Friday, June 30, 2006

The Welsh Factor

Dr David Martyn Lloyd-Jones (yes, how many names does one man need?) was one of the most significant western evangelical figures of the 20th century. And he was was Welsh (not sure if there's a connection between those two sentences).

Much of what we take for granted as basic to the teaching of 'good' churches nowadays was revived at least partly due to Lloyd-Jones' ministry and influence (under God). Much of what is wrong with ‘Christianity’ today Lloyd-Jones’ fought against in his day, and things would’ve been very different today if perhaps more attention had been paid to his prophetic voice back then. So, no wonder I enjoyed reading the first volume of Iain Murray’s excellent biography of ‘the Doctor’ during my hols.

I’ve been trying to think of an appropriate way to draw together all of the things I learned and noted from just the first forty years of the life of this great man of God, but that would take too long, (for example – the necessity of strong confidence in God’s power and sovereignty, the importance of prayer, the need to preach a God-centred gospel not a human-centred one, the importance and place of preaching and teaching, the need for preaching and teaching to be in the power of the Spirit, the vital (truth-driven) experiential side of the Christian life, the importance of the local church with real relationships and genuinely spiritual fellowship, and so on).

Instead I’ve settled for two major themes that emerged as I read, partly because they’re a helpful corrective to what is often true of evangelicalism today.

1) We must preach sin and judgment

Lloyd-Jones was serving at a time when many in all the major denominations (especially his own) were abandoning the preaching of sin and judgment because it was seen to be too negative or not intellectual enough for modern sophisticated 20th century people. By contrast, Lloyd-Jones recognised that understanding sin and judgment was necessary both for converting the unbeliever and for firing up the believer to evangelise;

‘The sinner must feel his own sin and the Christian must feel for the sin of others’[1]

He followed up this statement with a plea for Christians to pray for God to save people rather than spend time looking down on unbelievers. It seems Lloyd-Jones preached such a ‘negative’ message out of genuine love for people and a passionate desire to see revival in the church. As a Doctor (he gave up a lucrative career as a Harley Street Doctor to become a minister) he fully understood the necessity of telling people the bad news so that they could receive the remedy; in his view it was cruel to say that ‘all is well’ when ‘In the name of God, all is wrong’.[2] He only told people about sin so that he could tell them about grace.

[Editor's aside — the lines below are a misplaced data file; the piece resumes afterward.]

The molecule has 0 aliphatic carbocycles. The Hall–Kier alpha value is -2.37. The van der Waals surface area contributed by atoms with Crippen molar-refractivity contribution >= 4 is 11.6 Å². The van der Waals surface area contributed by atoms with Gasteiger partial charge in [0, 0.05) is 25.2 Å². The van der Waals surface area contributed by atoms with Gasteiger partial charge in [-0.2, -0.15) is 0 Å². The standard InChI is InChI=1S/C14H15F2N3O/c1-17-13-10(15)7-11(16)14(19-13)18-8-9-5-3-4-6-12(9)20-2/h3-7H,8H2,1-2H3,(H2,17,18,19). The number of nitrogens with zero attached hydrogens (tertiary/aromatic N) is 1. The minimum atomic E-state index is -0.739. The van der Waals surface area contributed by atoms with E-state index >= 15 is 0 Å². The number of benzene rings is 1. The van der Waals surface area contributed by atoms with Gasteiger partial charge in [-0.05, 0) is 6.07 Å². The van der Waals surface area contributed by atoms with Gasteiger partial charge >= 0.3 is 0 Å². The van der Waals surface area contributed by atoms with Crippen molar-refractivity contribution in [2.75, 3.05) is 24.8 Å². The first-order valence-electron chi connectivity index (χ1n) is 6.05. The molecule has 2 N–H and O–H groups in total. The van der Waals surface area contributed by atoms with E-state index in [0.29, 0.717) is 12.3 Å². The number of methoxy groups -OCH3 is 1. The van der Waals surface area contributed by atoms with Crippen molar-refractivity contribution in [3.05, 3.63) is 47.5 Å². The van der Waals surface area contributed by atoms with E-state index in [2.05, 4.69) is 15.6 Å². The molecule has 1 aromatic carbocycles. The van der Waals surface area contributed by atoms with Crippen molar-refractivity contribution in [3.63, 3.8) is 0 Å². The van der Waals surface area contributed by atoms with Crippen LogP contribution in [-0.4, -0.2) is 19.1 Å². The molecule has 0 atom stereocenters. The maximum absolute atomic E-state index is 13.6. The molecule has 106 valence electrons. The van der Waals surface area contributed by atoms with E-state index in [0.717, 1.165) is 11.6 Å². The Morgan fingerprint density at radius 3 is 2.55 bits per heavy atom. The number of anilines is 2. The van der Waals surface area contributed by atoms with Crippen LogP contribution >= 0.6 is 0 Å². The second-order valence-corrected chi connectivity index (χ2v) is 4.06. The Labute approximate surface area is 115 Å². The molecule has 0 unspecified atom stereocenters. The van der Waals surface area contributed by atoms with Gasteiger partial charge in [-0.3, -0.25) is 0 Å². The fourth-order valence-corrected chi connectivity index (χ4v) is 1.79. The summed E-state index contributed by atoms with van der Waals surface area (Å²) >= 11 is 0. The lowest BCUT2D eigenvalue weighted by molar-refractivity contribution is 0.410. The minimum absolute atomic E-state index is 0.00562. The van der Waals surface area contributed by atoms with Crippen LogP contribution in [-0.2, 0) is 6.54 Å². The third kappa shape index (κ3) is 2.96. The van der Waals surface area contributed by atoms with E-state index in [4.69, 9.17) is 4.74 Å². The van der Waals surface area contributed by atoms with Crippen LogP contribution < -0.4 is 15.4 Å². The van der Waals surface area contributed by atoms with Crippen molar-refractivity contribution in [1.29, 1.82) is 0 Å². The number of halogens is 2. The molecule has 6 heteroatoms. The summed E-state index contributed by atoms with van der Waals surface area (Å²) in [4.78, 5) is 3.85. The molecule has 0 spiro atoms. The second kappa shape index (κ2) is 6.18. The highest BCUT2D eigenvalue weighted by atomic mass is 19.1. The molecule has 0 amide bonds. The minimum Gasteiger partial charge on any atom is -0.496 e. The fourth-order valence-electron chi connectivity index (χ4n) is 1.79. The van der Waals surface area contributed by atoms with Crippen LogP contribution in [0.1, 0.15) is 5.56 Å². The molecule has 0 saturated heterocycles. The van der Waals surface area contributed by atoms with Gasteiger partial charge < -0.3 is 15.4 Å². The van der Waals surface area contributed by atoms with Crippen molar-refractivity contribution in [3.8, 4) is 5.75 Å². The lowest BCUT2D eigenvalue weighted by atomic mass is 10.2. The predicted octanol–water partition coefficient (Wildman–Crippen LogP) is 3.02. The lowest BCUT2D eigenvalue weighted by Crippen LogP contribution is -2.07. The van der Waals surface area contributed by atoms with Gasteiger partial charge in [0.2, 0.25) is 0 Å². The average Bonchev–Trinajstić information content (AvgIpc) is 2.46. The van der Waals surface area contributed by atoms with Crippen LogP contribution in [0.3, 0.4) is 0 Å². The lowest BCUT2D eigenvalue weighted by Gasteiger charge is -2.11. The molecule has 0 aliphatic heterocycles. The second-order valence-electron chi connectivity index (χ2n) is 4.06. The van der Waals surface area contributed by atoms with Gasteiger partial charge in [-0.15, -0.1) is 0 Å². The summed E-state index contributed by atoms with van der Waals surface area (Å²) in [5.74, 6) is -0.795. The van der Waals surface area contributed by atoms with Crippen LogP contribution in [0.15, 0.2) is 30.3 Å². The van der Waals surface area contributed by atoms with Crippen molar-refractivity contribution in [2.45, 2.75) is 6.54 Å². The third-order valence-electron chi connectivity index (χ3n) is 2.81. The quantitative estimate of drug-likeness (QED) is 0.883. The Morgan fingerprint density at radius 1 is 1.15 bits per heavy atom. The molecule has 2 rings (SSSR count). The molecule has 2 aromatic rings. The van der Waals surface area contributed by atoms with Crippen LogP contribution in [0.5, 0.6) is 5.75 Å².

2) The Gospel is for all people.

Two quotes will put this clearly enough;

‘He (Lloyd-Jones) was preoccupied with the need for evangelistic work amongst the poorer, working-class people. This conviction arose not simply out of interest in them as people, but equally out of a persuasion that modern Christianity, unlike the apostolic faith (which was as relevant to the “Barbarians” and to the “unwise” as to the “Greeks” and the “wise”) seemed to appeal largely to only one social and cultural group. That was evidence to him that the transforming power of real Christianity was largely absent. He wanted to see the message which he believed had been given to him of God tested in a place where social habits did not support church-going.’[3]

Secondly, writing about a particular phase of growth at Sandfields - the first church Lloyd-Jones was minister of, Murray says

‘…probably the clearest lesson he gained from this period was the lifelong assurance that, in days when the church’s influence is limited and restrained to certain types of people, the power of the Holy Spirit is able to reach and convince all classes. No single section of the community was left unrepresented in Sandfields…’[4]

He believed in a universal problem for all people (Sin and God’s Judgment) and a universal remedy (Christ and God’s grace) and then he preached and lived it. The result was a church with prayer meetings over two hours long, a church where congregation members constantly brought friends to services, and a church with a steady stream of new Christians from across the social spectrum.

What could things be like if there were only more of that sort of gospel work today?

[1] Iain H. Murray, D. Martyn Lloyd-Jones: the first forty years 1899-1939 (Pennsylvania: Banner of Truth Trust, 1982) p.208
[2] Ibid., p.216
[3] Ibid., pp.105-6
[4] Ibid., p.226

2 comments:

Jude said...

I agree very much with the two points drawn out being a necessity for evangelism today. I work as a part of a Christian project and have struggled when the issue of hell became too taboo for one of my co-workers and she has adopted a universalist approach, claiming it is 'as Biblical as evangelicalism'...for example, I took one of our non-Christian young adults to Church and she was upset at the point in the sermon where Peter Lewis made is clear she was going to hell...my co-worker wanted to give the girl some reading on universalism as 'evangelical theology isnt working her for her' and claimed our view on hell was modernist (as in cultural rather than truth)...I am in no doubt that my co-worker is saved, but been taught and lead astray, sin and hell are indeed subjects that people seem to feel the need to 'get around'. Worrying!

Pete said...

The sad thing is, it's right and good that your friend be upset at being told about condemnation. It is upsetting. And many people would testify that the initial offence of the gospel is what made them 'come back for more' - even sometimes just out of fear that it might be right or out of a desire to prove it wrong!